The Juvenile Justice and Delinquency Prevention (JJDP) Council has a tall order – prevent youth from entering the justice system or from penetrating deeper into the justice system. The goal cannot be met through program implementation alone. The systems serving the youth must change how they work together (or begin working together) in order to meet the needs of “at-risk” youth.
In 2013, the JJDP Council recognized the need for an alternative approach to addressing “status offenses” (only a crime because of a youth’s age) like truancy (missing too much school). They funded four truancy demonstration pilots in Colorado to work across systems in order to prevent and intervene in truant behavior.
Our new report, Evaluation of Truancy Prevention and Early Intervention takes a retrospective look at the four pilots and includes reflections from stakeholders in schools, courts and the justice system. This led to our Collaborative Framework to Improve Educational Attainment (below), which identifies critical areas and components Colorado’s broader juvenile field must address to work together to improve school engagement.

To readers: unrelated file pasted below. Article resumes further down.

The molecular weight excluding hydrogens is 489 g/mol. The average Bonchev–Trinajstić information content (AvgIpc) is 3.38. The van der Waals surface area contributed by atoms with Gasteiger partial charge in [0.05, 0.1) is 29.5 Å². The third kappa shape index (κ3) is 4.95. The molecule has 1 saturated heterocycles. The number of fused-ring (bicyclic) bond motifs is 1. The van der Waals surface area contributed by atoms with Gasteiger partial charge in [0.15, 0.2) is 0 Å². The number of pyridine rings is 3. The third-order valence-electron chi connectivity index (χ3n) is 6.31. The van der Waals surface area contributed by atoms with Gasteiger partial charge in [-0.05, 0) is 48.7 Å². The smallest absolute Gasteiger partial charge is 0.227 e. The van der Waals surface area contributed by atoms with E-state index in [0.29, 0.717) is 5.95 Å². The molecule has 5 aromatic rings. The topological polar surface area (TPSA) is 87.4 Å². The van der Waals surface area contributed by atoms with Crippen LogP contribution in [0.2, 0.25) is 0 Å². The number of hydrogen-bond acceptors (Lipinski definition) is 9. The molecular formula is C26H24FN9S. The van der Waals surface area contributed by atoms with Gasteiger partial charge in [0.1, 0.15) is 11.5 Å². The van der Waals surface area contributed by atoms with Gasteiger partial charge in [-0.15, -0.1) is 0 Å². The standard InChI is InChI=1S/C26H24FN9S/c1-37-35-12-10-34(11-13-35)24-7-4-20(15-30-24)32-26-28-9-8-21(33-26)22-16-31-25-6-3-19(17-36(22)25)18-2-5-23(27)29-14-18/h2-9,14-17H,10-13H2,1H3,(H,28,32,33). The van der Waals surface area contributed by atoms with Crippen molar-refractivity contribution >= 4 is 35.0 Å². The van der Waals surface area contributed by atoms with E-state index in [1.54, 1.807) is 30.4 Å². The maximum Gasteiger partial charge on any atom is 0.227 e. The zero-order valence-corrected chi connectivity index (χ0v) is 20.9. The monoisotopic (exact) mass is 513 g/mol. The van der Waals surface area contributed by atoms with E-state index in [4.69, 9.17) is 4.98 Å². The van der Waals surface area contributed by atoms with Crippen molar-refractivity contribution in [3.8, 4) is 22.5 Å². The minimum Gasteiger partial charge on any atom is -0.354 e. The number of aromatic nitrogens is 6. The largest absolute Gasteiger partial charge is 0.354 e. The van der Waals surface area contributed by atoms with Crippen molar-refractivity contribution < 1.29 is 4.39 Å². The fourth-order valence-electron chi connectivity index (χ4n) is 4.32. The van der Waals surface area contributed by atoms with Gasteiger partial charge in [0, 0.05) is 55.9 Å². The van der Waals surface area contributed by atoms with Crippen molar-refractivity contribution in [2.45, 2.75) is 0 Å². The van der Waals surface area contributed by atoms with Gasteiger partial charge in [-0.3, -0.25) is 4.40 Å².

At Spark, we understand the importance of connecting theoretical frameworks with on-the-ground perspectives to ensure our work is actionable.
We facilitated a dialogue with the JJDP Council on the evaluative findings and asked whether it resonated, what was missing, and how it could be built upon. We were able to map the framework to the reality of the stakeholders needs because of our participatory approach (see Spark’s toolkit on Tools for Engaging Nontraditional Voices). Their input made clear that there is room for the framework to not only serve as a guide to improving school engagement, but more broadly to meet the needs of at-risk youth through a collaborative approach.
For more about the work of the truancy demonstration pilots and truancy in Colorado visit the Colorado Division of Criminal Justice website.